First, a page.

Piped Connection to Ghana Health Center Improves Patient Care
Esther Amoasi and Portia Inkum Addo are nurses at the CHPS Compound in Volivo, a community of three thousand people in the Lake Volta region of Ghana.
Before Safe Water Network installed a direct piped connection to this health center, the staff had to walk two hundred meters (approximately two football fields) to the local borehole well to fetch water for the daily needs of the clinic. Not only was the water at the borehole unsafe, but the staff also had to manually pump the water into buckets and bowls and then haul it back to the clinic. Sometimes the borehole pump was broken, while at other times the well dried up because it was too hot. When these things happened, they would have to walk another two kilometers to the river to fetch water.
“If we went to the river,” Esther says, “that meant we might be gone for hours, and our patients would have to wait, regardless of the ailments.”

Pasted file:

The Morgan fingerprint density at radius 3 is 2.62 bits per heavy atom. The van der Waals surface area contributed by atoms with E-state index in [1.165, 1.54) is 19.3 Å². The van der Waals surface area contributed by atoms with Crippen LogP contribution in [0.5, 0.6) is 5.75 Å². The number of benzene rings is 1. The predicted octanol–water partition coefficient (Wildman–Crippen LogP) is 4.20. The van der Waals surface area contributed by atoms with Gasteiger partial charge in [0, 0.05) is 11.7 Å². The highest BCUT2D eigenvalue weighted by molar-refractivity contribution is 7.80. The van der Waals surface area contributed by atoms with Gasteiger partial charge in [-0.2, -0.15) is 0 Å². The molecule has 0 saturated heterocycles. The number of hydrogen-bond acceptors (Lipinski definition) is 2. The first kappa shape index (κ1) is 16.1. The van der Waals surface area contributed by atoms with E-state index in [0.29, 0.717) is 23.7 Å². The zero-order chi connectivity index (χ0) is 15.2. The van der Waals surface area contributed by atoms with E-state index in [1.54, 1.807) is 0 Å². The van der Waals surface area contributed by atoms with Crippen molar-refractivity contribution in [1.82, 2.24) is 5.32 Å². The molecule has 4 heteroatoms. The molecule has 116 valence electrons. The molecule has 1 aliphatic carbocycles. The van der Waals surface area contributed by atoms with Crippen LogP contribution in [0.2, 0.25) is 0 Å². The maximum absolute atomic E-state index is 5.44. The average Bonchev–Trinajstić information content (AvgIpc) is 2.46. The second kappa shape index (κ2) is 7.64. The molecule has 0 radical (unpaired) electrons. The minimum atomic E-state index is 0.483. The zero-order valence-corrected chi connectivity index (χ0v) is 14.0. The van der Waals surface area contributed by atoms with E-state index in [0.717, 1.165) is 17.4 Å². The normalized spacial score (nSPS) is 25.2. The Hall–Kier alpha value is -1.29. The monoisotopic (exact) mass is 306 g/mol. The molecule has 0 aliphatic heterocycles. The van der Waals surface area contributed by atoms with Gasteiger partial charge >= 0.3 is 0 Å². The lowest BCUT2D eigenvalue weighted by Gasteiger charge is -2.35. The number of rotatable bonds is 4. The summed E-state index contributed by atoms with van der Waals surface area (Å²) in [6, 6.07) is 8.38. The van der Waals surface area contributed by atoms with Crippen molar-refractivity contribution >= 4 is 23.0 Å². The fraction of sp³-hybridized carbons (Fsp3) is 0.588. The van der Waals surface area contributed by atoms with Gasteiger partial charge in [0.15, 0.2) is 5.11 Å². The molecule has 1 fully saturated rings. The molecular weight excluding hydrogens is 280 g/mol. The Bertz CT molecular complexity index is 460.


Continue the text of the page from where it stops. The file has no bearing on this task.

Portia added, “We had to ration water and often we’d run out by the afternoon.”
The direct piped connection now installed at the health center means safe water is available on-site at all times. Now staff do not waste time gathering water each day and they can focus their attention on patients. The piped connection also means they can keep the facility clean and everyone there can easily wash their hands.
When COVID arrived in Ghana, having a direct water connection at the clinic made a big difference to patient care. “Before the water connection,” Esther says, “we could only clean the clinic every two or three days. Now we clean the facility every day.”
But COVID still posed challenges. “It was not easy,” Portia says, “because many people didn’t believe COVID was real. People didn’t want to wash their hands or wear masks.”
Not having to fetch water meant Esther and Portia had more time to educate their patients, and they were able to convince them of the importance of handwashing to prevent the spread of COVID.
Safe Water Network continues to expand the piped connection program to households, health clinics, schools, and businesses. The increased reliability and convenience of such connections free up time for people, especially women and children, to live more full and healthy lives.